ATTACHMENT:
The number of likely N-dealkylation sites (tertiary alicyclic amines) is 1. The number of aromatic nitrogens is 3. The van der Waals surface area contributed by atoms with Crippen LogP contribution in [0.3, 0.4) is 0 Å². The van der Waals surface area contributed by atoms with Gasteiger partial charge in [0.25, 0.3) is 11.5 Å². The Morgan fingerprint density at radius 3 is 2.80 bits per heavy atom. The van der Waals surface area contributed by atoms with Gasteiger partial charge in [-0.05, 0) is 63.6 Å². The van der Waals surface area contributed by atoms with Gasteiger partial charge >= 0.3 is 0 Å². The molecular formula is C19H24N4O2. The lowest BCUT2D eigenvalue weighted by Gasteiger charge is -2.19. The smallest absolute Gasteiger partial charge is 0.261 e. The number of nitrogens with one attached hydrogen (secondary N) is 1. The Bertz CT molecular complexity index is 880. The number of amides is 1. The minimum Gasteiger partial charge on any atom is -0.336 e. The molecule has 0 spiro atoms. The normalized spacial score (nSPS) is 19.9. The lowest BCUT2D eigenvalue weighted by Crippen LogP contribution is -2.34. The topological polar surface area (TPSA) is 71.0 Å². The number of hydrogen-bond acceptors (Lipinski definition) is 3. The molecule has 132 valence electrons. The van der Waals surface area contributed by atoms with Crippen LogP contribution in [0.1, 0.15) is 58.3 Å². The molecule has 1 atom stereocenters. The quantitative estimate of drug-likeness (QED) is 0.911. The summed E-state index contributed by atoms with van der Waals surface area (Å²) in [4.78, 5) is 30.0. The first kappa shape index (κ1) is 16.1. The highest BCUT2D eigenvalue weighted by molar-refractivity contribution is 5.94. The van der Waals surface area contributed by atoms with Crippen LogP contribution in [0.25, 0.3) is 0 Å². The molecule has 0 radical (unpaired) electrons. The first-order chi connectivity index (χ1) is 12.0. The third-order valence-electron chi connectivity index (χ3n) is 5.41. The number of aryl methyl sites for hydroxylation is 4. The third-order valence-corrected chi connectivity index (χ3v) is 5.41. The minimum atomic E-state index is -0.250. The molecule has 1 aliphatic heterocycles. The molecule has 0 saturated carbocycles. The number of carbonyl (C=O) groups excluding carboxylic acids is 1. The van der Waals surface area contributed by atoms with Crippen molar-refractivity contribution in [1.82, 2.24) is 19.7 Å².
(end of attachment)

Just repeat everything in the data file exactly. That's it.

The number of likely N-dealkylation sites (tertiary alicyclic amines) is 1. The number of aromatic nitrogens is 3. The van der Waals surface area contributed by atoms with Crippen LogP contribution in [0.3, 0.4) is 0 Å². The van der Waals surface area contributed by atoms with Gasteiger partial charge in [0.25, 0.3) is 11.5 Å². The Morgan fingerprint density at radius 3 is 2.80 bits per heavy atom. The van der Waals surface area contributed by atoms with Gasteiger partial charge in [-0.05, 0) is 63.6 Å². The van der Waals surface area contributed by atoms with Gasteiger partial charge >= 0.3 is 0 Å². The molecular formula is C19H24N4O2. The lowest BCUT2D eigenvalue weighted by Gasteiger charge is -2.19. The smallest absolute Gasteiger partial charge is 0.261 e. The number of nitrogens with one attached hydrogen (secondary N) is 1. The Bertz CT molecular complexity index is 880. The number of amides is 1. The minimum Gasteiger partial charge on any atom is -0.336 e. The molecule has 0 spiro atoms. The normalized spacial score (nSPS) is 19.9. The lowest BCUT2D eigenvalue weighted by Crippen LogP contribution is -2.34. The topological polar surface area (TPSA) is 71.0 Å². The number of hydrogen-bond acceptors (Lipinski definition) is 3. The molecule has 132 valence electrons. The van der Waals surface area contributed by atoms with Crippen LogP contribution in [0.1, 0.15) is 58.3 Å². The molecule has 1 atom stereocenters. The quantitative estimate of drug-likeness (QED) is 0.911. The summed E-state index contributed by atoms with van der Waals surface area (Å²) in [4.78, 5) is 30.0. The first kappa shape index (κ1) is 16.1. The highest BCUT2D eigenvalue weighted by molar-refractivity contribution is 5.94. The van der Waals surface area contributed by atoms with Crippen LogP contribution in [0.25, 0.3) is 0 Å². The molecule has 0 radical (unpaired) electrons. The first-order chi connectivity index (χ1) is 12.0. The third-order valence-electron chi connectivity index (χ3n) is 5.41. The number of aryl methyl sites for hydroxylation is 4. The third-order valence-corrected chi connectivity index (χ3v) is 5.41. The minimum atomic E-state index is -0.250. The molecule has 1 aliphatic heterocycles. The molecule has 0 saturated carbocycles. The number of carbonyl (C=O) groups excluding carboxylic acids is 1. The van der Waals surface area contributed by atoms with Crippen molar-refractivity contribution in [1.82, 2.24) is 19.7 Å².